By Lindsay Toler
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What fine symbolism -- and irony -- we had there.
Just 20 months ago, Ashcroft whipped Bush by a 32-15 percent margin in South Carolina's straw poll for president, setting himself momentarily apart from others on the Religious Right wing of the Republican Party. Bush, then widely suspected of the crime of political moderation, had stayed safely away from the state and an overcrowded field of candidates.
Now Ashcroft -- who's laboring tirelessly to appear kinder, gentler and less extremist back home in Missouri -- is flown in to bear witness to Bush's moralistic bonafides so that Bush may in turn appear less kind and gentle (and thus in possession of larger cojones than his father) to South Carolina's legendarily conservative Republicans.
The endorsement wasn't what you'd call big on specifics.
"I look forward to working in the United States Senate with a president not just with the legal capacity to govern but with the moral character to lead," Ashcroft said. "(Bush) will make a great president because he won't just govern America, he will lead America."
Bush responded in similar detail.
"For those of you who follow American politics, you know of the strength and character of John Ashcroft," Bush said. "He's not only a man of high principle and high character, he's a person who can get things done."
There was a reason for all these glowing generalities, and it wasn't just that politicians of all stripes write their position papers with crayons these days. In this case, had things gotten substantive, the endorser might have found it a tad difficult to explain his infatuation with the endorsee.
Ashcroft built his South Carolinian reputation as a Religious Right true believer, but in backing Bush he effectively unendorsed Gary Bauer, Alan Keyes, Steve Forbes and Orrin Hatch, all of whom are unmistakably closer to Ashcroft on the social issues he presumably holds dear. It's a good thing South Carolina Republicans aren't what one would call policy wonks.
For example, on abortion -- Ashcroft's longtime signature issue -- Bush has clung to the traditional stance of being "pro-life" except in cases of rape, incest or danger to the life of the mother. Ashcroft, like the other "social" conservatives, has backed the American Life League approach, which is to say no abortions, not anytime, not anywhere, not for any reason.
How important has the issue been to Ashcroft? He is one of only a handful of senators to give public backing to the American Life League, and the group honored him for that last year. Back in 1998, when he was a presidential hopeful, Ashcroft was asked on CNN whether, given only one choice, he would cut taxes or end abortion.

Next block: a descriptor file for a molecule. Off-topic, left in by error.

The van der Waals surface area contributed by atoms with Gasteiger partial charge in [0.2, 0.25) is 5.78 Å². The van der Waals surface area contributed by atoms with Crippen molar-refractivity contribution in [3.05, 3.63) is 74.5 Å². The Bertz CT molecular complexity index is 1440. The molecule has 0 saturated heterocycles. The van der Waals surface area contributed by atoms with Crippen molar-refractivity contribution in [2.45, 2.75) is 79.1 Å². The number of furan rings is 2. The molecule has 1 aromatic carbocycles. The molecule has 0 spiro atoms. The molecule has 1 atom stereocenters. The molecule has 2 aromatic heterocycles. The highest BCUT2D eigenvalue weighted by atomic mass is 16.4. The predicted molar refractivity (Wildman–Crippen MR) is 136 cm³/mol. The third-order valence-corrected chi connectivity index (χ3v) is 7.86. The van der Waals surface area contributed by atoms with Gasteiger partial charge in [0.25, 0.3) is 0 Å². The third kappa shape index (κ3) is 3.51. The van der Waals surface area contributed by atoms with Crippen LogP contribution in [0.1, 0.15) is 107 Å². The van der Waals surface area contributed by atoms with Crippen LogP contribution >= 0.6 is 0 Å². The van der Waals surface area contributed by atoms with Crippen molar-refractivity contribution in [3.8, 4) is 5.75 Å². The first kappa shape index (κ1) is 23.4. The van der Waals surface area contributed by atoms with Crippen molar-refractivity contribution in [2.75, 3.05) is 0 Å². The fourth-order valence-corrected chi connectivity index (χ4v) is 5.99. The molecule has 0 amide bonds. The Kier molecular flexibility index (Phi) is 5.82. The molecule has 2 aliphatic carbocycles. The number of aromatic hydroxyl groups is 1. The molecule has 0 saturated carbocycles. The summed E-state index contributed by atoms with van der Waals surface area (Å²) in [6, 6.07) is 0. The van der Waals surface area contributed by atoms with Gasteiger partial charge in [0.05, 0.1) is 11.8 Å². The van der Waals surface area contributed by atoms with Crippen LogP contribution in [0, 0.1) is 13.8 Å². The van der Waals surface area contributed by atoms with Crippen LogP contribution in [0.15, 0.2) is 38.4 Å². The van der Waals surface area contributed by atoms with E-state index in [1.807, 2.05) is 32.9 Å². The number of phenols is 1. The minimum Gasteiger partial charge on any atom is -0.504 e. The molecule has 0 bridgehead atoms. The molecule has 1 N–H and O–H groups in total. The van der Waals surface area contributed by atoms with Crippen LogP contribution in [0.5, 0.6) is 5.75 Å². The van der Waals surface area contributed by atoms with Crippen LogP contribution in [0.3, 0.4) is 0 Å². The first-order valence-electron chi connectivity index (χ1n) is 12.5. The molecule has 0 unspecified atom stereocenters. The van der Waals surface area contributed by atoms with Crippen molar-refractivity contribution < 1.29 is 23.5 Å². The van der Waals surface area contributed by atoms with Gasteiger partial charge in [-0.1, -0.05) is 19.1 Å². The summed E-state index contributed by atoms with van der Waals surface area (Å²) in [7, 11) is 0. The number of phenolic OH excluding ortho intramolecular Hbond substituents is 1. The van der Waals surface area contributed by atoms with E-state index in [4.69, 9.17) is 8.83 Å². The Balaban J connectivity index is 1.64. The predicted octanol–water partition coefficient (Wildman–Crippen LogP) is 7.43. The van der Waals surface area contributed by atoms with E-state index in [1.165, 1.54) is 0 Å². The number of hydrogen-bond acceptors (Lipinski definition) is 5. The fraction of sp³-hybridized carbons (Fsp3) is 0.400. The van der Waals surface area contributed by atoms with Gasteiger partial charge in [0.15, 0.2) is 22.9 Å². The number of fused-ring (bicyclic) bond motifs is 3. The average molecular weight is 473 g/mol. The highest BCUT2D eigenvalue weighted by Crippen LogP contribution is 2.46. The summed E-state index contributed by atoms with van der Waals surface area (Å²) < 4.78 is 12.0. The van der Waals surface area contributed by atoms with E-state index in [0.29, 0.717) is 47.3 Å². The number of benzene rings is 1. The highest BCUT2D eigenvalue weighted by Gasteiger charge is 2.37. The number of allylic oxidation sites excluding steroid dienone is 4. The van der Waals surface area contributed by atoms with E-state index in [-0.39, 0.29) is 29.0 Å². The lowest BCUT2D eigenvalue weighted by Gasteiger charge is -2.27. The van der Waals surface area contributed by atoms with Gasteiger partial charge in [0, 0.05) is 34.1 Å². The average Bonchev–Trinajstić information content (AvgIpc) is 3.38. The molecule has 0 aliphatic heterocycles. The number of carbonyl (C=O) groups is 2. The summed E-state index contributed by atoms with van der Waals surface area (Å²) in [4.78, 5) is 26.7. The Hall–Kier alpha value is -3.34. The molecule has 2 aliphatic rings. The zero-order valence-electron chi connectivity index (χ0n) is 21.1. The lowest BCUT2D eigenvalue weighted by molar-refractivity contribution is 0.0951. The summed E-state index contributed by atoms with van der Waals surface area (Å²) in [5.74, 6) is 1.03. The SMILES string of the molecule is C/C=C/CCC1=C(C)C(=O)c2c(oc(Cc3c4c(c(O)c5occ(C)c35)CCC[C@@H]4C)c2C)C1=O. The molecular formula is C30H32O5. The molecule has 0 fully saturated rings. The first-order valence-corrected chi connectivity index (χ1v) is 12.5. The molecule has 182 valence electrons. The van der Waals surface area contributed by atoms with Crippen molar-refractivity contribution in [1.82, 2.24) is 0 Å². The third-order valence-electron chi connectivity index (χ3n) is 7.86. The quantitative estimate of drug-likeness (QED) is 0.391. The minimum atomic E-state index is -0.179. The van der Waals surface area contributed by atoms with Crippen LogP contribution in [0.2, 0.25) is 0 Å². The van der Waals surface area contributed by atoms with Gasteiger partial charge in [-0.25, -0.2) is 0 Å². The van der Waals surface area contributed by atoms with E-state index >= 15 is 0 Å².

"End abortion," he answered without hesitation.
Well, if we take Ashcroft's absolutist words absolutely, the fellow he just endorsed in South Carolina believes in murdering the unborn if a woman has been raped or has become pregnant incestuously. I don't believe that, but Ashcroft presumably does, and so do some of the candidates he passed over for Bush.
Ah, maybe it would be better to talk taxes.
Then again, two of the linchpins of Ashcroft's economic plan -- proudly touted today on his senatorial Web site -- are slashing the national debt on a firm schedule and unflaggingly protecting Social Security from being raided.
Had the senator stuck around to talk details -- and had the media been inclined to ask -- it might have been interesting to see how those top priorities square with Bush's "fiscally irresponsible" plan (his Republican opponents' words) to cut taxes by $483 billion in year one and $1.14 trillion overall. Bush's critics claim the plan would mean higher deficits and more Social Security raids.
Ashcroft undoubtedly could rationalize that Bush's fervor for tax-cutting is all that matters and that, as Bush promises, the trickle-down phenomenon (a belief in which his father once termed "voodoo economics") would result in a lower national debt and everyone living happily ever after. But I don't think he'd like to lay their two "economic plans" side by side.
On the other hand, Ashcroft and Bush were able to have a unified response to the issue du jour in South Carolina: whether to continue to fly the Confederate flag above the statehouse. Apparently neither man felt compelled to exert the "moral leadership" even to question the legitimacy of officially revering a symbol that stood for, among other things, the buying and selling of human beings like cattle.
"It is a local issue," was all the leadership Bush could muster on this one. He also didn't find it his place to criticize South Carolina state Sen. Arthur Ravenel for referring to the NAACP as the "National Association for the Advancement of Retarded People."
Should Ravenel, a former congressman and a $25 donor to Bush, be expected to apologize?
"It'd be up to the senator to do that," Bush, the moral leader, said.
Ashcroft took a similar dive on the Confederate-flag issue -- saying he wouldn't have chosen to fly one in Missouri but that he wouldn't meddle in South Carolina's business -- but in his case, that was major progress on the racial front.